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I have a C# application..I continuously get a null reference exception..I manage to catch this exception and log it..But i doubt if this exception will affect the performance of my application..Please note that i am not trying to avoid the exception instead i need to know if this exception affects the performance of my application if it is continuously fired .

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If you are getting null exceptions it means your code needs to be fixed. –  Ramhound Jun 15 '12 at 10:37

4 Answers 4

up vote 4 down vote accepted

If you're getting a NullReferenceException, you should fix it rather than catching it. You should only ever catch it if it occurs in code in a way that you cannot fix (e.g. a broken third party library). A NullReferenceException always indicates a programming error somewhere.

As for performance - it depends on what you mean by "continuously". Exceptions can be horribly expensive if they're thrown when nothing's really wrong - they're fine when used properly. How many are you seeing per second, for example? Note that when running in a debugger, exceptions are often much more expensive than they would be when a debugger isn't attached.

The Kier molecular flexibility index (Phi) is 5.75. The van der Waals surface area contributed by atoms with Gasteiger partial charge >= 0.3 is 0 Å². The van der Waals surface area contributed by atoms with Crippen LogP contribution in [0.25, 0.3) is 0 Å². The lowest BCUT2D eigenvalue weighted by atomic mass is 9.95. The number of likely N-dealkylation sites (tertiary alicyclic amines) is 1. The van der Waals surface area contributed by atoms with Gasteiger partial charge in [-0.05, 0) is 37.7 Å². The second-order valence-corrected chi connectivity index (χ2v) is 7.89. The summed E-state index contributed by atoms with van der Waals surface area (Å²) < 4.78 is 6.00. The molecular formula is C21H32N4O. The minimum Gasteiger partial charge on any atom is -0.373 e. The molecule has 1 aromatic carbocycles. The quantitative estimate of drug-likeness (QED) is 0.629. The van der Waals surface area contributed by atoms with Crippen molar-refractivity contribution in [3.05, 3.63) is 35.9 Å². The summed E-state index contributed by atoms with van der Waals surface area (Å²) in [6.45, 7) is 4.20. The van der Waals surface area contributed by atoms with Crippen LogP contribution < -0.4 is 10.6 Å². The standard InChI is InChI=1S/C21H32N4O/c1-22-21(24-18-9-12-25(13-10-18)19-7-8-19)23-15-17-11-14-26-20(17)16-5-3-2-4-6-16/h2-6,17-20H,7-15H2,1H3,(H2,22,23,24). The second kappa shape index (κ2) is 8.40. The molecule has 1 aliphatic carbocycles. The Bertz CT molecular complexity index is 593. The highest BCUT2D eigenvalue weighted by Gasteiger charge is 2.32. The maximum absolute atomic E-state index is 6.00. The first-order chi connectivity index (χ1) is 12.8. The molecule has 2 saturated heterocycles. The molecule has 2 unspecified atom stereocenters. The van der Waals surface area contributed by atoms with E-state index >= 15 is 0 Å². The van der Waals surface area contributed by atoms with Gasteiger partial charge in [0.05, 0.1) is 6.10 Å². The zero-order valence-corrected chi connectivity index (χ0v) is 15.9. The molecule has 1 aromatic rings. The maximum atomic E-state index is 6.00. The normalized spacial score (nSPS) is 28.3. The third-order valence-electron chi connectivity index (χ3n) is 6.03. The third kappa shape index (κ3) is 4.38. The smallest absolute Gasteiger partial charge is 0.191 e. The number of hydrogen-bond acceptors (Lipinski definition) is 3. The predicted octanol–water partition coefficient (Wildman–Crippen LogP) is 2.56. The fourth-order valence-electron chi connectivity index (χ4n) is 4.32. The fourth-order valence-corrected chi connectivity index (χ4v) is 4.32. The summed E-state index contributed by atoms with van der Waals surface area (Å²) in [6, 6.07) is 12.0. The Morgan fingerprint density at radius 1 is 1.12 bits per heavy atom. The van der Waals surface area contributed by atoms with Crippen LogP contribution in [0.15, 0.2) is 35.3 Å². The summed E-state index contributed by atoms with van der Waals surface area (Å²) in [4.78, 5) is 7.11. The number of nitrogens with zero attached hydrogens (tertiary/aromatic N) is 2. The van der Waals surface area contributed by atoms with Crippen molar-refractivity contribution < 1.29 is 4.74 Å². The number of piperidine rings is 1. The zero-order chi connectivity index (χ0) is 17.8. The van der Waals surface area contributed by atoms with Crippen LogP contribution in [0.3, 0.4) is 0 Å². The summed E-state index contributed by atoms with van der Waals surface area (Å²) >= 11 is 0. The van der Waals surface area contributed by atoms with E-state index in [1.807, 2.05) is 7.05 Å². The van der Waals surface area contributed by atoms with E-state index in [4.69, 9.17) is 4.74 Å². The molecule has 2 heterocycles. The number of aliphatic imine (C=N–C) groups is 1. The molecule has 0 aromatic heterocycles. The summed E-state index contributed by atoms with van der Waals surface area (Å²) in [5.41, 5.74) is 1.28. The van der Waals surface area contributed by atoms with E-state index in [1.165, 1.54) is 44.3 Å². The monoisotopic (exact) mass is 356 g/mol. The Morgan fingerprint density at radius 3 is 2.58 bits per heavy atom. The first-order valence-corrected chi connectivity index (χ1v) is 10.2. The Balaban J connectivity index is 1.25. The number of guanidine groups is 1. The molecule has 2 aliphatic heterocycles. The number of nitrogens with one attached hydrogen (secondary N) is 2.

As ever, when you're worried about performance, you should test the performance, so you can use hard data to make decisions.

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It depends where you handle the exceptions and how often they happen. There is a good article on CodeProject regarding exceptions and performance, I suggest you read it.

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Yes it affects it depend upon the frequency of it .

For further info please refer Link and it may also help you Link

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Exceptions have been designed to alter performances to a minimum when they are not thrown : adding a try/catch block should have very limited impact to your application performances. Therefore, I'd recommand to add as many try/catch blocks as required to catch any exception IN THE RIGHT LEVEL.

However, throwing and catching an exception may be very expensive. Application has to switch contexts, dispose any element in using blocks... And that's why I agree with @Ramhound : you ought to fix the exception rather than catching it.

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